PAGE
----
Until a few years ago, many aerospace and defense (A&D) companies treated the aftermarket as an afterthought. Other industries have learned how aftermarket services can be a critical component of the sales mix, with the potential to accelerate revenue growth, improve profit margins, and strengthen customer relationships—all without a significant investment in capital expenditures. Recently, however, some A&D companies, such as engine providers, electronics-systems providers, and other tier 1 and tier 2 suppliers, have begun to obtain a significant share of their revenues and margins from aftermarket and use mature contract schemes to monetize their services.
These early movers often struggle to capture value along the full value chain, however. Their difficulties span all areas, from assessing opportunities to converting service revenues into cash. That is a key finding from a recent McKinsey survey of approximately 50 senior executives at major A&D companies in Canada, the European Union, the United Kingdom, and the United States.
By taking a structured, quantitative-based approach to identify service opportunities, supported by the right algorithms, companies can understand their scope. From that point, they can focus on implementing an aftermarket strategy, well supported by organizational resources and management attention, that focuses on five dimensions: people, operations, offers, digital tools, and external partners. Through this approach, A&D players can build a successful aftermarket business, with the potential to increase service sales by up to 40 percent for some underpenetrated areas in only a few years.
A structured approach to assess the aftermarket opportunity
One of the greatest aftermarket challenges involves assessing the opportunity. Among our survey respondents, more than one-third struggle to capitalize on their existing portfolio and installed base to target the right customers and equipment (Exhibit 1). What’s needed is a structured, data-driven approach to quantify the market potential from services and identify commercial opportunities. This may seem self-evident, yet it is rarely applied in practice. Less than half of companies in our sample say that they use this approach on a regular basis.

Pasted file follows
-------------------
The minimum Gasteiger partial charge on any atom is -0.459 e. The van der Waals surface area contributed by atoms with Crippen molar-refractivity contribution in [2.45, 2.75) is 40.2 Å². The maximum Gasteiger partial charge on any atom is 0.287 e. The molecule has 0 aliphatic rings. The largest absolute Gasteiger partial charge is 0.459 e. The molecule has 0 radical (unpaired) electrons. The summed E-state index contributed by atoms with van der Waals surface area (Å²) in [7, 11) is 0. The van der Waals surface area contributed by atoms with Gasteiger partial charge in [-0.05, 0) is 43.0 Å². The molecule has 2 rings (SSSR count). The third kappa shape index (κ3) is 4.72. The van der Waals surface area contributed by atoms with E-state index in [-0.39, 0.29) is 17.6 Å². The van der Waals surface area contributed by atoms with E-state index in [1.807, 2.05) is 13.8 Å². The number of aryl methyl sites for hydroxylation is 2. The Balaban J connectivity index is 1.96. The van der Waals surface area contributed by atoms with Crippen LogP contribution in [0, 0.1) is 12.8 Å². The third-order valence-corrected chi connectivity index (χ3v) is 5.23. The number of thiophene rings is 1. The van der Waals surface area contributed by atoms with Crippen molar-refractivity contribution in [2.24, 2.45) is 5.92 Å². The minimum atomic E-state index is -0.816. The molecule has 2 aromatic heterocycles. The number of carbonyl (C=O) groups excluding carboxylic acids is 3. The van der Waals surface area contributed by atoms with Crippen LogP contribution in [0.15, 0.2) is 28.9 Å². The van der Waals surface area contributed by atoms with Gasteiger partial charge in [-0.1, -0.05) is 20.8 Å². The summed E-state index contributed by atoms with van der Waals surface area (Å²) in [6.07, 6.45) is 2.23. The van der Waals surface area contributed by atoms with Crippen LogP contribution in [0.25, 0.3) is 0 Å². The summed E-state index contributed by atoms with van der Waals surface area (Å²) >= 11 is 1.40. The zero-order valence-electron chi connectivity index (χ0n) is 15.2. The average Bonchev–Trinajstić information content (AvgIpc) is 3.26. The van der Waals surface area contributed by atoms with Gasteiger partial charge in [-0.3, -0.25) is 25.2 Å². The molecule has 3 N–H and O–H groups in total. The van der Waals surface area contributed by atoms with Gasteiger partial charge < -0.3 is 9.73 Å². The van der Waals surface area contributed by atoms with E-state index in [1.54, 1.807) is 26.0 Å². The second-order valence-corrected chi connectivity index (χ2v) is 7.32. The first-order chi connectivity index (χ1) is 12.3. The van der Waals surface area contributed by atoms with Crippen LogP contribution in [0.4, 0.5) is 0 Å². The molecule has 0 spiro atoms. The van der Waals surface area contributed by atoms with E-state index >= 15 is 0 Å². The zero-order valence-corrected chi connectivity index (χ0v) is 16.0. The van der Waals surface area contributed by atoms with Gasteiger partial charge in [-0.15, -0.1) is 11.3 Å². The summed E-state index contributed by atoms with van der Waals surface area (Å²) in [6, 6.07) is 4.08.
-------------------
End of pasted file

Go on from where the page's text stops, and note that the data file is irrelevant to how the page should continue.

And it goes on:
Identifying and capturing opportunities in aftermarket services requires a high level of rigor, discipline, and detailed knowledge because the business tends to be extremely fragmented. Companies must have a very disciplined approach to optimize value capture from the installed base, possibly involving the support of solid data sets and advanced analytics.
The aftermarket also tends to get overshadowed by higher-profile sales of new units. To gain more clarity about this segment, companies would benefit from making it a priority to size the maximum theoretical service potential for their current base of customers. When doing so, they should consider market-specific factors such as availability of other servicing options, customers’ propensity to outsource, and geopolitical issues.
Three steps are involved in sizing the potential from aftermarket services: